Discord attack, they happen unexpectedly. Through the years, we’ve seen Discord take prominence in the way project supporters communicate. A space that was once ruled almost exclusively by Telegram is now more or less evenly shared between both platforms. The advent of booming NFT communities have pushed Discord into the limelight, which is now pretty much mandatory to use.
Unfortunately, scammers followed this trend too. They have proved to be extra creative on this new platform, harnessing its immense power and misusing it…
What do Discord attacks target?
Scammers target keys – opening the doors to an account or bot with elevated privileges is their main goal.
In this blog post we will go through some of the most well known discord attack vectors that these bad actors employ.
A “well intentioned” community member recommends you a security bot that is really easy to set up for your community! Just add it to the server, give it admin privileges and off you go…
You look into the users history. He has been around for some time, helping answer the community. You then look into a bot. The name is familiar, you’ve seen it before while setting up your server but delayed implementation given the configuration complexity. You’re led to believe it is safe, given it’s “Bot” badge, and that it’s now easier to configure given the very few steps you had to go through.
What you did not notice was, although the bot you were given did have the “Bot” badge, it was not a verified Bot. There is no verification checkmark… In fact, you are directed to a phishing website, identical to the original. Be sure to check for all this before adding a bot to your server. And another clue is to check the creation date – scam bots usually are new!
QR Code verification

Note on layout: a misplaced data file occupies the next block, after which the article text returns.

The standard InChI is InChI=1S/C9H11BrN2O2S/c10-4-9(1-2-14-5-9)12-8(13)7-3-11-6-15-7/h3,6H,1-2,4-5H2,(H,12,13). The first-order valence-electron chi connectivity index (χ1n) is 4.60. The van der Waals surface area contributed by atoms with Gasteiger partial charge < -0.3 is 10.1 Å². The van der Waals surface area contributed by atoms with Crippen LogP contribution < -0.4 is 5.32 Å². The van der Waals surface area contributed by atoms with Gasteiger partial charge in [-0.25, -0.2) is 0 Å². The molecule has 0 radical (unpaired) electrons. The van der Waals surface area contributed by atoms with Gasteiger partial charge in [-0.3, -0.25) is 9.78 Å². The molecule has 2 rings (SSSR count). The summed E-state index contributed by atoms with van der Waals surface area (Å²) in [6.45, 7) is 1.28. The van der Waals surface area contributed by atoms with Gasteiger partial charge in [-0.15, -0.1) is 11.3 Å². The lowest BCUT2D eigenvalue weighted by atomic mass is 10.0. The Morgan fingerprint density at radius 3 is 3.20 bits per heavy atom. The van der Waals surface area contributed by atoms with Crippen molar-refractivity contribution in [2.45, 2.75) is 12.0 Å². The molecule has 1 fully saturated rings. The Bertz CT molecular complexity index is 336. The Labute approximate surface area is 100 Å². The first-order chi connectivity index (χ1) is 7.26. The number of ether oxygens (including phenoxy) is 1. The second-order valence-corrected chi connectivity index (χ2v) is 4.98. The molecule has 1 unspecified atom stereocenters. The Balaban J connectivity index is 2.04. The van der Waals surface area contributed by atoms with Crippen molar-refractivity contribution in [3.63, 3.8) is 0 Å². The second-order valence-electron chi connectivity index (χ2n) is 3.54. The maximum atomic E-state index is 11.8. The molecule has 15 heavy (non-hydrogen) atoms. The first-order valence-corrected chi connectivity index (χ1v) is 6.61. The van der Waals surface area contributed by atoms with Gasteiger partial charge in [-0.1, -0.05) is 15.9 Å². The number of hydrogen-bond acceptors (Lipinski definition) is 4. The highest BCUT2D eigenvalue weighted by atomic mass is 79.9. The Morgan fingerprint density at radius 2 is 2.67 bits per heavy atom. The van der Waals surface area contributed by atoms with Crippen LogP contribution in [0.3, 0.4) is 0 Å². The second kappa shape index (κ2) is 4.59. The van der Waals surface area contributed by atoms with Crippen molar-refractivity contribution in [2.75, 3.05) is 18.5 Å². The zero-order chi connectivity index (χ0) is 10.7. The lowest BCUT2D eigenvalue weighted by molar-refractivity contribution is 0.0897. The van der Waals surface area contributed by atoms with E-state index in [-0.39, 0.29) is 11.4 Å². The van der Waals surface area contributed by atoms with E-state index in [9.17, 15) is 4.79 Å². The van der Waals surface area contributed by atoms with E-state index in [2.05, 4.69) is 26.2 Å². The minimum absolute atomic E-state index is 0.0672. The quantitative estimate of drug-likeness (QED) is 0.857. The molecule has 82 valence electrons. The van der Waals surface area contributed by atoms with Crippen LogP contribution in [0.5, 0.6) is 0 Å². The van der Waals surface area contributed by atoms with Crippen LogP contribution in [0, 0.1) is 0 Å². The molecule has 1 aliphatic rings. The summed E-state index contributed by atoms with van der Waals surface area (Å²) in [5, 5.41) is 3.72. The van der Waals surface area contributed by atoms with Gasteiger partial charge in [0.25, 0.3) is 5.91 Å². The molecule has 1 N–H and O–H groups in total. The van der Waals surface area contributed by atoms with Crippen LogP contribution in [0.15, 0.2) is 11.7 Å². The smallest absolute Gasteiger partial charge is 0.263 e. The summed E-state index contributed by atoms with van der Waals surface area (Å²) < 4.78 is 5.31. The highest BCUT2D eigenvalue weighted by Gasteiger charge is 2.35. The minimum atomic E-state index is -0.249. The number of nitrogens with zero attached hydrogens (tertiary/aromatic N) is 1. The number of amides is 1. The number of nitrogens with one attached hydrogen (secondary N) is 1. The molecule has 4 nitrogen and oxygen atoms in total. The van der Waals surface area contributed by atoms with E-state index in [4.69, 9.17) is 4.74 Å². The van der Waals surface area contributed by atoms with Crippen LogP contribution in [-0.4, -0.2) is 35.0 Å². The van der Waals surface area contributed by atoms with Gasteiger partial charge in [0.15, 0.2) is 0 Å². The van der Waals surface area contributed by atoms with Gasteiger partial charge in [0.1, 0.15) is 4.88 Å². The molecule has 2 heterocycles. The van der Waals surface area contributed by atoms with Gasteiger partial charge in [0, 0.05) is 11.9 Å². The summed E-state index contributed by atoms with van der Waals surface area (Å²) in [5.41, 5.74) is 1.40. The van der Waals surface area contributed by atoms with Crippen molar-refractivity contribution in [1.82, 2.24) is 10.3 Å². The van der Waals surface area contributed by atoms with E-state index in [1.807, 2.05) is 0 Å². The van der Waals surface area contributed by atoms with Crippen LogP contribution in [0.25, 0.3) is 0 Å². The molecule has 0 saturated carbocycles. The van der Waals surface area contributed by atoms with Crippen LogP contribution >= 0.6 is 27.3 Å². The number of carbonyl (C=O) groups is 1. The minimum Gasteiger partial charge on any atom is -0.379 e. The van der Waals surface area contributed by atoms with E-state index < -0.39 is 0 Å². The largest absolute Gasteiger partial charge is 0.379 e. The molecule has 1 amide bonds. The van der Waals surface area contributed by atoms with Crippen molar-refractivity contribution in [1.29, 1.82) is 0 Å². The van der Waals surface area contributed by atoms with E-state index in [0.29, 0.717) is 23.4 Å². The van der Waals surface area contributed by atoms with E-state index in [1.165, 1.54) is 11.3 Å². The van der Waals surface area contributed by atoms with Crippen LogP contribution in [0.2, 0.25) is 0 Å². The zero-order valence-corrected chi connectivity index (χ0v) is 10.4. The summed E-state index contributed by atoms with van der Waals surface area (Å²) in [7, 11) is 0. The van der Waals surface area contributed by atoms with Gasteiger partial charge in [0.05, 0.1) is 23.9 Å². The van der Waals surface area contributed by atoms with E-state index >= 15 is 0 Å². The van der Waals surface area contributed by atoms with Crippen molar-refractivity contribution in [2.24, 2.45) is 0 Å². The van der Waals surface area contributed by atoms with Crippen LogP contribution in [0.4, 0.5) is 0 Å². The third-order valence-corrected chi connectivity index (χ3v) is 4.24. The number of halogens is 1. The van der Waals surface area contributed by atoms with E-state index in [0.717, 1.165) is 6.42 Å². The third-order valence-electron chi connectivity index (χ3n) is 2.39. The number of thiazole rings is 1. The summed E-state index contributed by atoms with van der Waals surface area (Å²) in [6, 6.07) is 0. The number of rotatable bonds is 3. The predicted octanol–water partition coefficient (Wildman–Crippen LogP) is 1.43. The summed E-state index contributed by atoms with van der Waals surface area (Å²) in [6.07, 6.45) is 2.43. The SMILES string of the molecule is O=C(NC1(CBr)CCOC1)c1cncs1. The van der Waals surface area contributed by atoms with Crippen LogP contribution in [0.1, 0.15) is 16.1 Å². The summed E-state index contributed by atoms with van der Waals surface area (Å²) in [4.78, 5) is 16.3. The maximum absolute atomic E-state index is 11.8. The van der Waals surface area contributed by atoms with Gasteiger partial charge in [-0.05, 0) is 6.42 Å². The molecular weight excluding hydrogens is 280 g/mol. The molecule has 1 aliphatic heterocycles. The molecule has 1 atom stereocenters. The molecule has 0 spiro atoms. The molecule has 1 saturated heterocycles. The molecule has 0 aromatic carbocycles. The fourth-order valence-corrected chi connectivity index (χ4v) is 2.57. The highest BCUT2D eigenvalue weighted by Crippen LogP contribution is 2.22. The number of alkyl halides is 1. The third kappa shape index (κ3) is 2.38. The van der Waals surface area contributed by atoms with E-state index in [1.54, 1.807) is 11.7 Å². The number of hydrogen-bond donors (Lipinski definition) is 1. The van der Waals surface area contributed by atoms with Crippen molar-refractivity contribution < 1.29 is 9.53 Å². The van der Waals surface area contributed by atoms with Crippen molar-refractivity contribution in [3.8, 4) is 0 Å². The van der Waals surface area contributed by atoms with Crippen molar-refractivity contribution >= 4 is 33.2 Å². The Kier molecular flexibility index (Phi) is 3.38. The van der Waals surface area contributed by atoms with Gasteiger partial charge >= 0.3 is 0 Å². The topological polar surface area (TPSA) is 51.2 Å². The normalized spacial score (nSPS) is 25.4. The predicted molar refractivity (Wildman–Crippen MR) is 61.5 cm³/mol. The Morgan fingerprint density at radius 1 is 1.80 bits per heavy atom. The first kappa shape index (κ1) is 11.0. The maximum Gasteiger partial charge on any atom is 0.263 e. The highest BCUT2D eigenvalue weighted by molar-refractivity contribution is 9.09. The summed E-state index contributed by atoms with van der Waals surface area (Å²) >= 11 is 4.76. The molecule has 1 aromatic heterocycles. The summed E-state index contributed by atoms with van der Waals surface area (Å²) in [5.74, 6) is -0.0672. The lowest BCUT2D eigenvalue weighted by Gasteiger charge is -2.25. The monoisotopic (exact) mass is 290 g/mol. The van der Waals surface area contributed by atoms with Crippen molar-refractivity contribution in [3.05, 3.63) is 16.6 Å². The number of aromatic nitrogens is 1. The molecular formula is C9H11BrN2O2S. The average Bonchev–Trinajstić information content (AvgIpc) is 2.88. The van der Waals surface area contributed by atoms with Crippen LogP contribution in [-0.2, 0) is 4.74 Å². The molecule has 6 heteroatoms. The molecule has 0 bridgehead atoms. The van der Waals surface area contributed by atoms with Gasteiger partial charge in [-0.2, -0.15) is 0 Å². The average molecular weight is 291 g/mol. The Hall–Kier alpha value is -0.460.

You join a server for a new project and, as with any well configured server, you’re requested to verify yourself as a human user. In this instance you are faced with a prompt to verify your account through a log in QR code…
You scan it, and no verification happens, making you wonder what’s wrong. While you’re doing so, a scammer now has full access to your account and can fiddle with any server you have elevated permissions on!
Never scan QR codes unless you are trying to log in on the official Discord apps. Any other usage for login QR codes under the guise of verifying yourself to access a server is malicious, and immediately gives the keys to your account to the scammers.
You’re having some problems configuring your server and/or you’re missing a key part in the configuration that’s publicly facing. A seemingly helpful community members sees this and offers help via video call so he can see what the problem is and point you in the right direction.
This should be an immediate red flag. This person might request you open the browser’s console while on Discord just to copy the key for your account. Request professional help from an auditing firm or your vendor to get those issues resolved.
Never bookmark anything for any reason – verification will be straightforward and either done directly on Discord on or the bot’s legit website.
Other Discord attacks
These are just a few of the more common discord attacks employed by hackers in order to gain access to your keys. Being protected from these tactics requires a sharp eye, and a good understanding of configuring Discord servers. Through our experience configuring new servers for clients and auditing existing ones we’ve learned methods that avoid all these pitfalls. At AmaZix, we configure servers in a way that won’t allow a hacker to get permissions, along with a panic button with which we can press if an emergency were to happen.